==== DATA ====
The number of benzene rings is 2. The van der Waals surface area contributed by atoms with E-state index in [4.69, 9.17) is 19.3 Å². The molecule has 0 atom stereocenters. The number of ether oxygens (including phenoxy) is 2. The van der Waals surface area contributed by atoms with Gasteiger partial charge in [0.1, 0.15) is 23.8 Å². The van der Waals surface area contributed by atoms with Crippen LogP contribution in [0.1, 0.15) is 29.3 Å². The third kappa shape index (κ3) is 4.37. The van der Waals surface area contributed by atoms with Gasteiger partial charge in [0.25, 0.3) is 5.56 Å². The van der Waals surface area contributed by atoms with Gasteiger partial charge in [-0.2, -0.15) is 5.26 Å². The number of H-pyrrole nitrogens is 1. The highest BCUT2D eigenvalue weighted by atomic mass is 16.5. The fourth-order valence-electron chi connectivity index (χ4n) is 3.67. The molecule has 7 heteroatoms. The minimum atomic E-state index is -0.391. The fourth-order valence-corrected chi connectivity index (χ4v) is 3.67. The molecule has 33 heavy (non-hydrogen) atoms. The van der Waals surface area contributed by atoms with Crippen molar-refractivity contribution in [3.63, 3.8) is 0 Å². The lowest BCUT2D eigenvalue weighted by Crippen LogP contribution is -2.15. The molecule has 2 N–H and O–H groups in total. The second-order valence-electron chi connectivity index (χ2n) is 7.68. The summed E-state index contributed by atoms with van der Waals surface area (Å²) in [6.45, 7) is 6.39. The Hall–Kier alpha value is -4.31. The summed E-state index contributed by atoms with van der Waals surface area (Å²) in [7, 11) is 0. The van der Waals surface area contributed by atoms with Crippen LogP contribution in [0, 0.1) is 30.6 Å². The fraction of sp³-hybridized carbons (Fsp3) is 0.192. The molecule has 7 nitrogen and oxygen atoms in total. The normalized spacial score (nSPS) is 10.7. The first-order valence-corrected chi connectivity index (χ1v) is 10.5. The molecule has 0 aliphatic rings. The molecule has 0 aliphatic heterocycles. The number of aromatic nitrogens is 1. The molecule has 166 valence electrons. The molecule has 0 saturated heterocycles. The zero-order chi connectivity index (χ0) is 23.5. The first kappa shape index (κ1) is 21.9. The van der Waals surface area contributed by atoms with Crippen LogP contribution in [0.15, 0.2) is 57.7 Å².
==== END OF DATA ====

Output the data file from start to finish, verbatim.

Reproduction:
The number of benzene rings is 2. The van der Waals surface area contributed by atoms with E-state index in [4.69, 9.17) is 19.3 Å². The molecule has 0 atom stereocenters. The number of ether oxygens (including phenoxy) is 2. The van der Waals surface area contributed by atoms with Gasteiger partial charge in [0.1, 0.15) is 23.8 Å². The van der Waals surface area contributed by atoms with Crippen LogP contribution in [0.1, 0.15) is 29.3 Å². The third kappa shape index (κ3) is 4.37. The van der Waals surface area contributed by atoms with Gasteiger partial charge in [0.25, 0.3) is 5.56 Å². The van der Waals surface area contributed by atoms with Gasteiger partial charge in [-0.2, -0.15) is 5.26 Å². The number of H-pyrrole nitrogens is 1. The highest BCUT2D eigenvalue weighted by atomic mass is 16.5. The fourth-order valence-electron chi connectivity index (χ4n) is 3.67. The molecule has 7 heteroatoms. The minimum atomic E-state index is -0.391. The fourth-order valence-corrected chi connectivity index (χ4v) is 3.67. The molecule has 33 heavy (non-hydrogen) atoms. The van der Waals surface area contributed by atoms with Crippen molar-refractivity contribution in [3.63, 3.8) is 0 Å². The lowest BCUT2D eigenvalue weighted by Crippen LogP contribution is -2.15. The molecule has 2 N–H and O–H groups in total. The second-order valence-electron chi connectivity index (χ2n) is 7.68. The summed E-state index contributed by atoms with van der Waals surface area (Å²) in [6.45, 7) is 6.39. The Hall–Kier alpha value is -4.31. The summed E-state index contributed by atoms with van der Waals surface area (Å²) in [7, 11) is 0. The van der Waals surface area contributed by atoms with Crippen LogP contribution in [0, 0.1) is 30.6 Å². The fraction of sp³-hybridized carbons (Fsp3) is 0.192. The molecule has 7 nitrogen and oxygen atoms in total. The normalized spacial score (nSPS) is 10.7. The first-order valence-corrected chi connectivity index (χ1v) is 10.5. The molecule has 0 aliphatic rings. The molecule has 0 aliphatic heterocycles. The number of aromatic nitrogens is 1. The molecule has 166 valence electrons. The molecule has 0 saturated heterocycles. The zero-order chi connectivity index (χ0) is 23.5. The first kappa shape index (κ1) is 21.9. The van der Waals surface area contributed by atoms with Crippen LogP contribution in [0.15, 0.2) is 57.7 Å².